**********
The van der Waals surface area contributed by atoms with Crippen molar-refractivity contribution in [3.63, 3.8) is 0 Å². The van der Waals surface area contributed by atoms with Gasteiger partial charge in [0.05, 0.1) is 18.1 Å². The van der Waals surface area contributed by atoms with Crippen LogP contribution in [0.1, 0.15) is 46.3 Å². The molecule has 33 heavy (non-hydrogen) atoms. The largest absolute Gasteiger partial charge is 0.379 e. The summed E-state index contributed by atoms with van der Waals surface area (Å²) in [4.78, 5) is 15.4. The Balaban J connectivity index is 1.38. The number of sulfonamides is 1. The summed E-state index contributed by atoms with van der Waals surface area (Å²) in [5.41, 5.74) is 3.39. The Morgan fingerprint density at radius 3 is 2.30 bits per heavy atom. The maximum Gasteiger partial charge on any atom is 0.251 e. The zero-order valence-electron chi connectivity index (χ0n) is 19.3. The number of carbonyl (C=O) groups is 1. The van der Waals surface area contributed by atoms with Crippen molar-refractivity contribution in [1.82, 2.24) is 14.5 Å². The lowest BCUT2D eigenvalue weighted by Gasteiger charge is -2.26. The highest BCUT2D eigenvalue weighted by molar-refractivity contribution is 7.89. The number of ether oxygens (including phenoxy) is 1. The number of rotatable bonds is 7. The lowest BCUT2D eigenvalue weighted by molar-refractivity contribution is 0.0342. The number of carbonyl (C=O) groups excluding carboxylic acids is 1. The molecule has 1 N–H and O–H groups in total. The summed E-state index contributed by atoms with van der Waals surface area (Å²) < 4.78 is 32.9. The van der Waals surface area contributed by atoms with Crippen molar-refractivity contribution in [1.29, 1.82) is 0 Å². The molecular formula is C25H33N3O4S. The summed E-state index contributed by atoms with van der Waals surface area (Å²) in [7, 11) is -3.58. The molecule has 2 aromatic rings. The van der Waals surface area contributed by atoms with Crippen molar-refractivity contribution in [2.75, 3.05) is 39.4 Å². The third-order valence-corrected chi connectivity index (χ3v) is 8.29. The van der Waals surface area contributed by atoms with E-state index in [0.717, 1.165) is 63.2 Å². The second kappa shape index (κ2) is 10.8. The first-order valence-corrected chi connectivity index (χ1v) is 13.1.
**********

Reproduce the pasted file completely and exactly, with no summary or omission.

The van der Waals surface area contributed by atoms with Crippen molar-refractivity contribution in [3.63, 3.8) is 0 Å². The van der Waals surface area contributed by atoms with Gasteiger partial charge in [0.05, 0.1) is 18.1 Å². The van der Waals surface area contributed by atoms with Crippen LogP contribution in [0.1, 0.15) is 46.3 Å². The molecule has 33 heavy (non-hydrogen) atoms. The largest absolute Gasteiger partial charge is 0.379 e. The summed E-state index contributed by atoms with van der Waals surface area (Å²) in [4.78, 5) is 15.4. The Balaban J connectivity index is 1.38. The number of sulfonamides is 1. The summed E-state index contributed by atoms with van der Waals surface area (Å²) in [5.41, 5.74) is 3.39. The Morgan fingerprint density at radius 3 is 2.30 bits per heavy atom. The maximum Gasteiger partial charge on any atom is 0.251 e. The zero-order valence-electron chi connectivity index (χ0n) is 19.3. The number of carbonyl (C=O) groups is 1. The van der Waals surface area contributed by atoms with Crippen molar-refractivity contribution in [1.82, 2.24) is 14.5 Å². The lowest BCUT2D eigenvalue weighted by Gasteiger charge is -2.26. The highest BCUT2D eigenvalue weighted by molar-refractivity contribution is 7.89. The number of ether oxygens (including phenoxy) is 1. The number of rotatable bonds is 7. The lowest BCUT2D eigenvalue weighted by molar-refractivity contribution is 0.0342. The number of carbonyl (C=O) groups excluding carboxylic acids is 1. The molecule has 1 N–H and O–H groups in total. The summed E-state index contributed by atoms with van der Waals surface area (Å²) < 4.78 is 32.9. The van der Waals surface area contributed by atoms with Crippen molar-refractivity contribution in [1.29, 1.82) is 0 Å². The molecular formula is C25H33N3O4S. The summed E-state index contributed by atoms with van der Waals surface area (Å²) in [7, 11) is -3.58. The molecule has 2 aromatic rings. The van der Waals surface area contributed by atoms with Crippen molar-refractivity contribution in [2.75, 3.05) is 39.4 Å². The third-order valence-corrected chi connectivity index (χ3v) is 8.29. The van der Waals surface area contributed by atoms with E-state index in [0.717, 1.165) is 63.2 Å². The second kappa shape index (κ2) is 10.8. The first-order valence-corrected chi connectivity index (χ1v) is 13.1.